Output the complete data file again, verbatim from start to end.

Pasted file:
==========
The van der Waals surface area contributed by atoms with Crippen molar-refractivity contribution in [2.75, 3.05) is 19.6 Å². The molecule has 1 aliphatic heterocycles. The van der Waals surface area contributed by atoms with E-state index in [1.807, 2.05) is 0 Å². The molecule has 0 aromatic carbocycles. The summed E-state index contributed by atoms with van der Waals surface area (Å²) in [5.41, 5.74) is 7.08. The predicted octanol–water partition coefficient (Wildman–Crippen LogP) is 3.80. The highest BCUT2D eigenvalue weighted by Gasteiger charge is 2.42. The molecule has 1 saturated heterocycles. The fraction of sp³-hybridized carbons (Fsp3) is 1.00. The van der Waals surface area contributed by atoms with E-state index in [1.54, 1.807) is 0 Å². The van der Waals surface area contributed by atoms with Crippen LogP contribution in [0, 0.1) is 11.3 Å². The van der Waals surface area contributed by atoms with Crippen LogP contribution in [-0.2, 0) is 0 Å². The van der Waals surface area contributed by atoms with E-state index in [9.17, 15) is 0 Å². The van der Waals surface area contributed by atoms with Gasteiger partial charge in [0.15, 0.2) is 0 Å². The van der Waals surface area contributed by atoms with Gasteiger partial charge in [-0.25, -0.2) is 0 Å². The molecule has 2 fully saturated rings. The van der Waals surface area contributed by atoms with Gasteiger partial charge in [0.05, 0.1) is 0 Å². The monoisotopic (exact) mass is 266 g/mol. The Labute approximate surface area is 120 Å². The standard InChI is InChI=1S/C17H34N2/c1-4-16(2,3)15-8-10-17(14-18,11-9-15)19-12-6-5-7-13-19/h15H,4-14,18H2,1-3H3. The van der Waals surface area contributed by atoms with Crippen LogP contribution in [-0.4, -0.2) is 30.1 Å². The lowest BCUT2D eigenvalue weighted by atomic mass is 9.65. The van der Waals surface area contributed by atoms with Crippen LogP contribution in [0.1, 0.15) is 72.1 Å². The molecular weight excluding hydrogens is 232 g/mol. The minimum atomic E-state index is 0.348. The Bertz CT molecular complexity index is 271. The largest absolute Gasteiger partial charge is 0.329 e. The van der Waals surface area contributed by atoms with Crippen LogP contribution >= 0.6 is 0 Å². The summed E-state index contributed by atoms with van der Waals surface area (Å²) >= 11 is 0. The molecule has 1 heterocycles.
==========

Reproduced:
The van der Waals surface area contributed by atoms with Crippen molar-refractivity contribution in [2.75, 3.05) is 19.6 Å². The molecule has 1 aliphatic heterocycles. The van der Waals surface area contributed by atoms with E-state index in [1.807, 2.05) is 0 Å². The molecule has 0 aromatic carbocycles. The summed E-state index contributed by atoms with van der Waals surface area (Å²) in [5.41, 5.74) is 7.08. The predicted octanol–water partition coefficient (Wildman–Crippen LogP) is 3.80. The highest BCUT2D eigenvalue weighted by Gasteiger charge is 2.42. The molecule has 1 saturated heterocycles. The fraction of sp³-hybridized carbons (Fsp3) is 1.00. The van der Waals surface area contributed by atoms with E-state index in [1.54, 1.807) is 0 Å². The van der Waals surface area contributed by atoms with Crippen LogP contribution in [0, 0.1) is 11.3 Å². The van der Waals surface area contributed by atoms with Crippen LogP contribution in [-0.2, 0) is 0 Å². The van der Waals surface area contributed by atoms with E-state index in [9.17, 15) is 0 Å². The van der Waals surface area contributed by atoms with Gasteiger partial charge in [0.15, 0.2) is 0 Å². The van der Waals surface area contributed by atoms with Gasteiger partial charge in [-0.25, -0.2) is 0 Å². The molecule has 2 fully saturated rings. The van der Waals surface area contributed by atoms with Gasteiger partial charge in [0.05, 0.1) is 0 Å². The monoisotopic (exact) mass is 266 g/mol. The Labute approximate surface area is 120 Å². The standard InChI is InChI=1S/C17H34N2/c1-4-16(2,3)15-8-10-17(14-18,11-9-15)19-12-6-5-7-13-19/h15H,4-14,18H2,1-3H3. The van der Waals surface area contributed by atoms with Crippen LogP contribution in [-0.4, -0.2) is 30.1 Å². The lowest BCUT2D eigenvalue weighted by atomic mass is 9.65. The van der Waals surface area contributed by atoms with Crippen LogP contribution in [0.1, 0.15) is 72.1 Å². The molecular weight excluding hydrogens is 232 g/mol. The minimum atomic E-state index is 0.348. The Bertz CT molecular complexity index is 271. The largest absolute Gasteiger partial charge is 0.329 e. The van der Waals surface area contributed by atoms with Crippen LogP contribution >= 0.6 is 0 Å². The summed E-state index contributed by atoms with van der Waals surface area (Å²) >= 11 is 0. The molecule has 1 heterocycles.